In my last post, I talked about how companion screens are changing the TV landscape. It’s easy to see how our ever-present smartphones and iPads can alter the TV viewing experience. (“I’m sorry dear, could you repeat that? I was checking my Twitter feed and responding to this IM, and I couldn’t hear you over the intro to Mad Men.”)
But what are people really doing on those companion devices? According to a white paper published last year by Yahoo! and the The Nielsen Company, nearly a quarter of them are looking up something related to what they’re watching on TV.
Web analysts SiteIQ have just ranked Cisco.com among business IT sites, tying with our friends at IBM.com, and beating out 22 other sites for the honors.
SiteIQ noticed the many subtle improvements we’ve been making across the site in the last year: “[There] is hardly a space on this site that one can’t notice a single, although quiet, improvement. This relentless march towards optimal usability is exactly what gained Cisco.com its first place ranking—and made IBM.com share the spotlight.”
I know there’s a lot still to do to make Cisco.com into the best in the world, but nice mentions like this certainly boost our resolving to keep driving to that end.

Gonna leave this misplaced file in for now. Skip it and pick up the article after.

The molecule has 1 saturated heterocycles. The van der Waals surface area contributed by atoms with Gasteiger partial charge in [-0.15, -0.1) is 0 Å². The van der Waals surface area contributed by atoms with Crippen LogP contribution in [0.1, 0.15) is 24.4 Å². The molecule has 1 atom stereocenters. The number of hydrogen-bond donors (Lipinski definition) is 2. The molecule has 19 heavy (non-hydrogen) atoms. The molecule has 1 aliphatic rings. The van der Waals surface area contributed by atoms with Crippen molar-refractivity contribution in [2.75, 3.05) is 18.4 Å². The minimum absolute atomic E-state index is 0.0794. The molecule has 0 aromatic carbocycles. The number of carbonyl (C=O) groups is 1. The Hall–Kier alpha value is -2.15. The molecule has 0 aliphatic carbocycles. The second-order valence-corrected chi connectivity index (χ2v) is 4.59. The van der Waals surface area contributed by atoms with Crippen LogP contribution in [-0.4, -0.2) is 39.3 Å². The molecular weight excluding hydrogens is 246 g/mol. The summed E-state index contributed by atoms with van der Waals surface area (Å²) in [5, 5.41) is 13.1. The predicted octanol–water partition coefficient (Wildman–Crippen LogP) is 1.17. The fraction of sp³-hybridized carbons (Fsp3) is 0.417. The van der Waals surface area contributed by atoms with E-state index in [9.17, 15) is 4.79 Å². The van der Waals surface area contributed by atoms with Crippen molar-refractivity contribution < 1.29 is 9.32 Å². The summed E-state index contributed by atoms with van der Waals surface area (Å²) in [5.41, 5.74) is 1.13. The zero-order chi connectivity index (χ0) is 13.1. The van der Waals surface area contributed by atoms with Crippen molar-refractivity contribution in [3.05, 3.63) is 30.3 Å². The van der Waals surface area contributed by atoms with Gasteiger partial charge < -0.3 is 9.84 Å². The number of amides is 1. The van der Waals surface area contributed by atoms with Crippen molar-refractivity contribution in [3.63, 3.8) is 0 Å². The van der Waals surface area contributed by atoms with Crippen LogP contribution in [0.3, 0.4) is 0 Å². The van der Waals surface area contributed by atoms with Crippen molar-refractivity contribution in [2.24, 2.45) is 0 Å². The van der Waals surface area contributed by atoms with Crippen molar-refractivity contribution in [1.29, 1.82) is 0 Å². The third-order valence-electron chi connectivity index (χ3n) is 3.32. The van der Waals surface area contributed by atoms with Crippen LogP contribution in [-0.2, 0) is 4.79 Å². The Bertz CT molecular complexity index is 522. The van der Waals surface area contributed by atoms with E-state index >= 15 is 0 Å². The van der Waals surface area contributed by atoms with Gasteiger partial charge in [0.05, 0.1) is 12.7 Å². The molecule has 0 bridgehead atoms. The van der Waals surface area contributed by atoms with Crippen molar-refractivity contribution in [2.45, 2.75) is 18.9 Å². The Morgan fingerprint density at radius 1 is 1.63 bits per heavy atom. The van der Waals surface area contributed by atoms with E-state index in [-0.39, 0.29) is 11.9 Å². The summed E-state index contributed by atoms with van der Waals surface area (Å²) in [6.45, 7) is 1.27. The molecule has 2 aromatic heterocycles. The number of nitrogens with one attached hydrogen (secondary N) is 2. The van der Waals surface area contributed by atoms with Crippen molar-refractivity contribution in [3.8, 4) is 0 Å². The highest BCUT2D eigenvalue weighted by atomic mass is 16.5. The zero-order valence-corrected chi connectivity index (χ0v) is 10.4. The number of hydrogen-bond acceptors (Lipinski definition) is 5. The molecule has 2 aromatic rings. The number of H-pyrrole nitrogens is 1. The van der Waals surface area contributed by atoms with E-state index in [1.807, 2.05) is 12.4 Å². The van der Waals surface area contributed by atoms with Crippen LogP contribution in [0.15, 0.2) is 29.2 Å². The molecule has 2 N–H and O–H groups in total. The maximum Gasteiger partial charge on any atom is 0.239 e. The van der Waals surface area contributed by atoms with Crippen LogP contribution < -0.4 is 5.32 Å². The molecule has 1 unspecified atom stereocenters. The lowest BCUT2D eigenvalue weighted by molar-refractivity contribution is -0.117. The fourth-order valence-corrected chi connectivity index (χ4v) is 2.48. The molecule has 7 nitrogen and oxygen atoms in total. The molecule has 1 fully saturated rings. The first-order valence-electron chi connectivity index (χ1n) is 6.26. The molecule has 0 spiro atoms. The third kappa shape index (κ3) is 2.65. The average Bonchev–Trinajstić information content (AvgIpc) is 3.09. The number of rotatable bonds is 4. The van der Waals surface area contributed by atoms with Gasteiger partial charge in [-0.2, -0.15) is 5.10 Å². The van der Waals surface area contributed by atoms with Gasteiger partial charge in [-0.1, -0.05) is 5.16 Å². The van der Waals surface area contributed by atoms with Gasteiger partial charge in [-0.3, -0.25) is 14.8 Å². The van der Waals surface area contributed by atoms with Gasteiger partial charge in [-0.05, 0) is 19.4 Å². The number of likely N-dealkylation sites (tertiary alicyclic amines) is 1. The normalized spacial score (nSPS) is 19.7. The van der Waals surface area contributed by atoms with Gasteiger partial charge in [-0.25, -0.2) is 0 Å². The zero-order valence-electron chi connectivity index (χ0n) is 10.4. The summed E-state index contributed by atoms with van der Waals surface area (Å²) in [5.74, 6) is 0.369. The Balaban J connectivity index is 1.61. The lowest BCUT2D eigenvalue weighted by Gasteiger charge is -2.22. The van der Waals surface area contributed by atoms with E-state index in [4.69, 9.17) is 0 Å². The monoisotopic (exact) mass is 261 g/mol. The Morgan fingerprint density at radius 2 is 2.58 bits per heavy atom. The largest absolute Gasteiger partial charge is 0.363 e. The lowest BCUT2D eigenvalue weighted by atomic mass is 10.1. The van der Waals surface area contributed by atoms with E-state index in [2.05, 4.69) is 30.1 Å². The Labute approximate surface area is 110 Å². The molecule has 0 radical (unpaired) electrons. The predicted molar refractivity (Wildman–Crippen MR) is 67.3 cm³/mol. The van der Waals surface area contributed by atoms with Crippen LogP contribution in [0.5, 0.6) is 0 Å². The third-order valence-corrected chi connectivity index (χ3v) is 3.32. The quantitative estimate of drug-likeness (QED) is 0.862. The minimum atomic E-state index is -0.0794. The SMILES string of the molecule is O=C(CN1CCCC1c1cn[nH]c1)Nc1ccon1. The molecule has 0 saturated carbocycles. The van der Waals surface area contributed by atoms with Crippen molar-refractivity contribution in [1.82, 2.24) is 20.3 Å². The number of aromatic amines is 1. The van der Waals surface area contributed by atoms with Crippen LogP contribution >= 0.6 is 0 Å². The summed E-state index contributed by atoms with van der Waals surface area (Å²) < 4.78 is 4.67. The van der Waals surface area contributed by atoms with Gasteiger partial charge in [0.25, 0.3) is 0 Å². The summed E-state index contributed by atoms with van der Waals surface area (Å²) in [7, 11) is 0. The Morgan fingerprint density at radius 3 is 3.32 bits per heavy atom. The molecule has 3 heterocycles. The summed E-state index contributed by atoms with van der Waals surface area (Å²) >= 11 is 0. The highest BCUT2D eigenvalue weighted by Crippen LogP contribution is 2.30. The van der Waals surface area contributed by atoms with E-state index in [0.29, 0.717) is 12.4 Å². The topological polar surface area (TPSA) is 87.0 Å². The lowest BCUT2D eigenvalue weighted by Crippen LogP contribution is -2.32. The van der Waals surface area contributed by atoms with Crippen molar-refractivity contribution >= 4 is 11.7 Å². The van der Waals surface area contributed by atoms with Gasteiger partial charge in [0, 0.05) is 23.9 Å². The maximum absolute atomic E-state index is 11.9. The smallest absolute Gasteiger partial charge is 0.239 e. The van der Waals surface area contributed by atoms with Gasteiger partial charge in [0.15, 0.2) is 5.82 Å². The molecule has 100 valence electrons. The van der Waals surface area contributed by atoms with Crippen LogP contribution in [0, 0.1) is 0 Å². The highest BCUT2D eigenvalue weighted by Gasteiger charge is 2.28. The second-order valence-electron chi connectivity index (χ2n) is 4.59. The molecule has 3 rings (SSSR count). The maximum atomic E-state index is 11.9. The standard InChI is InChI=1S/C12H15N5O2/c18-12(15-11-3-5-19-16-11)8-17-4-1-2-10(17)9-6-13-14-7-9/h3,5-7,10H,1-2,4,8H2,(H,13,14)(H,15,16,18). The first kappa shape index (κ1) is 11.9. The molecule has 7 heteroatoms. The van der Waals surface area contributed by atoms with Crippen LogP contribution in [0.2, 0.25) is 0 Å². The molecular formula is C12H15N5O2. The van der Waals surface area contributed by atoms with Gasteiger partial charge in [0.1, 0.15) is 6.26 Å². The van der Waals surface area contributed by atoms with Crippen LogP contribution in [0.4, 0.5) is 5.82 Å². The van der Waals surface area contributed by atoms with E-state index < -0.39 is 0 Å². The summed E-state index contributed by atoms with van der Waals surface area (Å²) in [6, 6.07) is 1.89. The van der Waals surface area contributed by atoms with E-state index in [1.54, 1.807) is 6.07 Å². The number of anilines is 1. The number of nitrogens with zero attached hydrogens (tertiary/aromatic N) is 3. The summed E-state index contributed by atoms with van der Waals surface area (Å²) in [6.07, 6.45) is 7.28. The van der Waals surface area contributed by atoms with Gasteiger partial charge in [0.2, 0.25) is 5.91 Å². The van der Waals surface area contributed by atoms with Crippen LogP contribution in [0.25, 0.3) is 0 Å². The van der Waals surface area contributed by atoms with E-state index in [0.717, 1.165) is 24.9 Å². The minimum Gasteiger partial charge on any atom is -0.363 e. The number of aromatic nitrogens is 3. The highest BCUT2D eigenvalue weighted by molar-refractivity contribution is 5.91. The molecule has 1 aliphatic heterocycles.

The world lost an incredible man on Wednesday. With Steve Jobs’ passing, everyone is reflecting on the impact he had. His life, his vision, his passion and his creations touched everyone, everywhere. As President Obama said in a statement, “There may be no greater tribute to Steve’s success than the fact that much of the world learned of his passing on a device he invented.
This is a good time to reflect on how Steve’s work has impacted our work here at Cisco. Steve spearheaded innovation in so many ways – and his success largely resulted from his strong focus on user experience. Clearly, he wanted to create amazing, innovative products, but at the end of the day his goal was to make them easy-to-use so that everyone would feel like they could take part. From elementary school students to grandparents and everyone in-between, the world is now connecting, learning and embracing technology more. He has fundamentally changed the way that products are designed and has taught us by example about what it means to put the consumer first.
As we work every day, we must pay homage to the man that paved the way for new media and communication experiences for the masses. We all have something we can learn from him. Thank you Steve.
A group of Australian systems integrators did a great write-up on Aug 3:
Having been a former member of the executive team at RingCube prior to re-joining Cisco’s desktop virtualization group, I’m pleased to see Citrix get aggressive about tackling this problem. And the overarching problem has been that corporate PCs have evolved to become more cumbersome, less productive and less “personal” to work on in recent years.
Now you might ask – is it really important that “Personal Computers (PCs)” remain “Personal”? Well, actually it turns out even in a corporate setting, it makes a huge difference. IT departments can dictate to some degree what employees can and can not use for business but each day we see an explosion of more usage on more personalized devices. As knowledge professionals, these devices often operate as an extension of who we are, what we say, and what we do.